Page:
The Bass Diffusion Model

The Bass diffusion model is very similar to the SIR model shown in part one. Since we do not usually track customers who have “recovered” from using our product, the model only has two stocks, corresponding loosely to the Susceptible and Infected stocks. New customers are acquired through contact with existing customers, just as an infection spreads, but in this context this is called word of mouth (wom). This is, however, not sufficient to spread the news of a good product, so the Bass diffusion model also includes a constant rate of customer acquisition through advertising. This is shown below (and can be downloaded by clicking here).

The feedback loops B1 and R are the same as the balancing and reinforcing loops between Susceptible and Infected in the SIR model. Instead of an infection rate, there is a wom multiplier which is the product of the Bass diffusion model’s contact rate and the adoption rate. If you are examining policies related to these variables, it would be important to separate them out in the model.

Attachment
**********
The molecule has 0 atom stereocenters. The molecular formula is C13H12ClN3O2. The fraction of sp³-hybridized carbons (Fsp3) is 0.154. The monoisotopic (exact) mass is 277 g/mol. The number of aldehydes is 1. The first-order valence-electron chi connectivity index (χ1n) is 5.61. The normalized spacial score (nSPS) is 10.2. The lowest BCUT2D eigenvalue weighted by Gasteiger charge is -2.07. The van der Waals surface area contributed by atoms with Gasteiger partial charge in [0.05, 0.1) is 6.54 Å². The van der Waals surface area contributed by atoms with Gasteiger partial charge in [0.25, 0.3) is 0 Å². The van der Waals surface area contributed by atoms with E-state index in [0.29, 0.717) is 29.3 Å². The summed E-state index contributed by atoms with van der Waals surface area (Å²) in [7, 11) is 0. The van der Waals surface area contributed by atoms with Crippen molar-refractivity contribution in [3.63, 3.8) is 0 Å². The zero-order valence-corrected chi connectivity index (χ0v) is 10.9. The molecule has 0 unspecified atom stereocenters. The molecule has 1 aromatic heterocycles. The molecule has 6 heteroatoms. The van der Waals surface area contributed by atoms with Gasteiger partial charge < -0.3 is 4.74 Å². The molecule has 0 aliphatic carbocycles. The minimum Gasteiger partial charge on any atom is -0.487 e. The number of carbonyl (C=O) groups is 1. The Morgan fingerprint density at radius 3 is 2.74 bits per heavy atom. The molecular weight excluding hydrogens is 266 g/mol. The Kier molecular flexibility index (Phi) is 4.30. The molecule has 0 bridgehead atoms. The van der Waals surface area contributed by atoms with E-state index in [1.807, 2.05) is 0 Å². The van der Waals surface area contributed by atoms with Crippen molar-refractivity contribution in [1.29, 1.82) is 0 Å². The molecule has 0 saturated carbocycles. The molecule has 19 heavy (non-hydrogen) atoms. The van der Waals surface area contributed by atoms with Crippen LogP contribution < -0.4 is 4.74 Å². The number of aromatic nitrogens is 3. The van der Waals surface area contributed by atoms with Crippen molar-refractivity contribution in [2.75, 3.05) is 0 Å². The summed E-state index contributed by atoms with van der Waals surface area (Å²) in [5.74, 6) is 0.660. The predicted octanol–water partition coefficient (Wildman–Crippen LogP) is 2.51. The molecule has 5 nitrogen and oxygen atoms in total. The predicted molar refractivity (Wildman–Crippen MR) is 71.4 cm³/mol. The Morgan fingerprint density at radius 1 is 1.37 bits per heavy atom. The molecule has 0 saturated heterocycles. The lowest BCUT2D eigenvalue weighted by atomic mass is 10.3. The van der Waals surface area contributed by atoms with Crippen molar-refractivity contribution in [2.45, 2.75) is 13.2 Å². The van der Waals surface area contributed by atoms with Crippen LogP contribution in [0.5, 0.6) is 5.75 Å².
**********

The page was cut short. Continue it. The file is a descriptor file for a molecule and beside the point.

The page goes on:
The additional feedback loop, B2, starts the ball rolling and helps a steady stream of customers come in the door. If you examine the SIR model closely, you will see that the initial value of Infected is one. If no one is infected, the disease cannot spread. Likewise, if no one is a customer, there is no one to tell others how great the product is so they want to become customers also. By advertising, awareness of the product is created in the market and some people will become customers without having encountered other customers who are happy with the product.

The behavior of this model is shown below. Note it is not different in character from the SIR model or the simple population model.

Categories: STELLA & iThink Tags: